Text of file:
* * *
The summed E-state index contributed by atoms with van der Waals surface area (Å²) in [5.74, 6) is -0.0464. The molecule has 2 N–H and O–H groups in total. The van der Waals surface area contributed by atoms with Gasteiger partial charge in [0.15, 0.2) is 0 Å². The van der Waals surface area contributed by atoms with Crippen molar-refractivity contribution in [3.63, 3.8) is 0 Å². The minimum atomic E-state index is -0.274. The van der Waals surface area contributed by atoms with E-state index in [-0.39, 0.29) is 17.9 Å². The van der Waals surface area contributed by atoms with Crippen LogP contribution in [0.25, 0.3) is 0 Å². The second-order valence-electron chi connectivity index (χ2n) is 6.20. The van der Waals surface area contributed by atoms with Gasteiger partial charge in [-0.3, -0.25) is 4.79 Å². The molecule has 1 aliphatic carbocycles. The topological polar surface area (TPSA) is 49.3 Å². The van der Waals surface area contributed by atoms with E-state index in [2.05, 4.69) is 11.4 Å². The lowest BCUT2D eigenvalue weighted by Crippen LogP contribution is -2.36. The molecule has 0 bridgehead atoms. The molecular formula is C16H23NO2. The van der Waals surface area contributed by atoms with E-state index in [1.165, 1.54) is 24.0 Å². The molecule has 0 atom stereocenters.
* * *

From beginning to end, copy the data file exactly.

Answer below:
The summed E-state index contributed by atoms with van der Waals surface area (Å²) in [5.74, 6) is -0.0464. The molecule has 2 N–H and O–H groups in total. The van der Waals surface area contributed by atoms with Gasteiger partial charge in [0.15, 0.2) is 0 Å². The van der Waals surface area contributed by atoms with Crippen molar-refractivity contribution in [3.63, 3.8) is 0 Å². The minimum atomic E-state index is -0.274. The van der Waals surface area contributed by atoms with E-state index in [-0.39, 0.29) is 17.9 Å². The van der Waals surface area contributed by atoms with Crippen LogP contribution in [0.25, 0.3) is 0 Å². The second-order valence-electron chi connectivity index (χ2n) is 6.20. The van der Waals surface area contributed by atoms with Gasteiger partial charge in [-0.3, -0.25) is 4.79 Å². The molecule has 1 aliphatic carbocycles. The topological polar surface area (TPSA) is 49.3 Å². The van der Waals surface area contributed by atoms with E-state index in [2.05, 4.69) is 11.4 Å². The lowest BCUT2D eigenvalue weighted by Crippen LogP contribution is -2.36. The molecule has 0 bridgehead atoms. The molecular formula is C16H23NO2. The van der Waals surface area contributed by atoms with E-state index in [1.165, 1.54) is 24.0 Å². The molecule has 0 atom stereocenters.